But then there's another question. Can I just be not compliant? So as part of researching for this case of the colour of links. I was very curious to see what competitors were doing. Right? I'm talking big players here.

So when doing this benchmarking, I could see, for instance, well, this is GitHub, and this is an iPhone screenshot.

And we could see, we noticed that the colour combinations there are perfectly accessible, theoretically. If you run the colour of the blue, by the tool compared to the white of the text, of the dark background, it passes the WCAG test.

But interestingly enough, we also were able to locate some feedback from the community saying, this is not readable, right, it's particularly relevant in case for an iPhone, right? You want your iPhone to be really accessible, right? Because you're using it every day.

So we look into some other examples from big players to Microsoft, what they are doing in VS Codes, their app, or perhaps my favourite example, Google search, right, still the biggest website in the world, probably that will change soon whatever we have new AI tools taken over.

When we look into the choices that they made, we see, for instance, that theoretically, that blue, the blue in the links doesn't have enough contrast with the text that is to the side, right?

So in other words, theoretically, yeah, it's harder to discern or differentiate the link from the text, but it seems that Google took a very opinionated take on these. They favour readability.

So when you look at these and compare it to the previous examples, it is undeniable that those links are clearly readable, right?

So I'm not going to give you any legal advice. I'm not a legal expert, but I think that decisions like these can be done ethically.

So if you test, if you research, if you communicate your decisions, maybe, to the community and remain open to feedback this is the kind of compromises that might be worth considering.

Again, I understand that many of you work, with strict compliance requirements, so you might not be able to do this, but it's worth considering. And in any case, you also have the alternatives.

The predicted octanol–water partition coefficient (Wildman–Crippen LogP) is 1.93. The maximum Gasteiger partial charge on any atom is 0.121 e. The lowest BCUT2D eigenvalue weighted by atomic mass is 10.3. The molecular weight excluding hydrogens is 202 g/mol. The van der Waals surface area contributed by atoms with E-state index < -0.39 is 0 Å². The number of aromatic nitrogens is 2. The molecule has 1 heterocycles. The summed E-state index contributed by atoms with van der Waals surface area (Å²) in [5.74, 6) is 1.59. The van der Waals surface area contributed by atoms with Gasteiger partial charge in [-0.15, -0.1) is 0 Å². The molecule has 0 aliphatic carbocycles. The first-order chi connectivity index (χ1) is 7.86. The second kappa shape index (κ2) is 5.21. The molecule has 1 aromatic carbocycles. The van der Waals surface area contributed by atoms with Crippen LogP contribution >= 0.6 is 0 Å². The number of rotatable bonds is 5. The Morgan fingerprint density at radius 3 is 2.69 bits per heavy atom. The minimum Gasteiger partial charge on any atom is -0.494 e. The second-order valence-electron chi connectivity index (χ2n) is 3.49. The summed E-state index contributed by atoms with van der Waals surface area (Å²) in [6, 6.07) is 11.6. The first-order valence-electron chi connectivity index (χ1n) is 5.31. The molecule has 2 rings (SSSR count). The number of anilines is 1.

So we've been talking about in very practical terms about what this algorithm being wrong means to us. But in the end, I think this leads us to a wider conversation on the way we are doing accessibility.

This is a cautionary tale warning for us for not becoming too reliant on standards, on automated tools, on algorithms for every single decision.

Accessibility is a practice, right, and accessibility is as complex as human nature. So, it is good to remain slightly sceptical about all this and keep searching to improve the standards. They will ever be evolving and we should remain informed about all these issues.

Researching is important. Doing research in your organisation and having this willingness to make the right decision. I know this may make us a bit uncomfortable. Sometimes we cannot do it. Sometimes we need to make compromises. But it is worth trying.

So in the end, I guess that it is more important that, for instance, my friend, Sarah, she has a newborn baby it's more important that she can find some relevant information maybe about health on a government website, than me just feeling comfortable, checking all the boxes having an automated tool telling me I'm doing it right and going by the letter of the law.

Because in the end, real accessibility is more important than just compliance.

So, yeah, I want to thank my colleagues, Hayden, Lubon, Max for contributing in what we are now for this presentation, Andrew Somers for not only for the APCA algorithm, but also for publishing so many research to the public, and to Erika Seastrom, there is some Marie Fine, and I forgot the name of that one, damn.

And Lisa Chandler to move for this research, and thank you all for your time and trust.

Thank you.

[Renata] Thank you.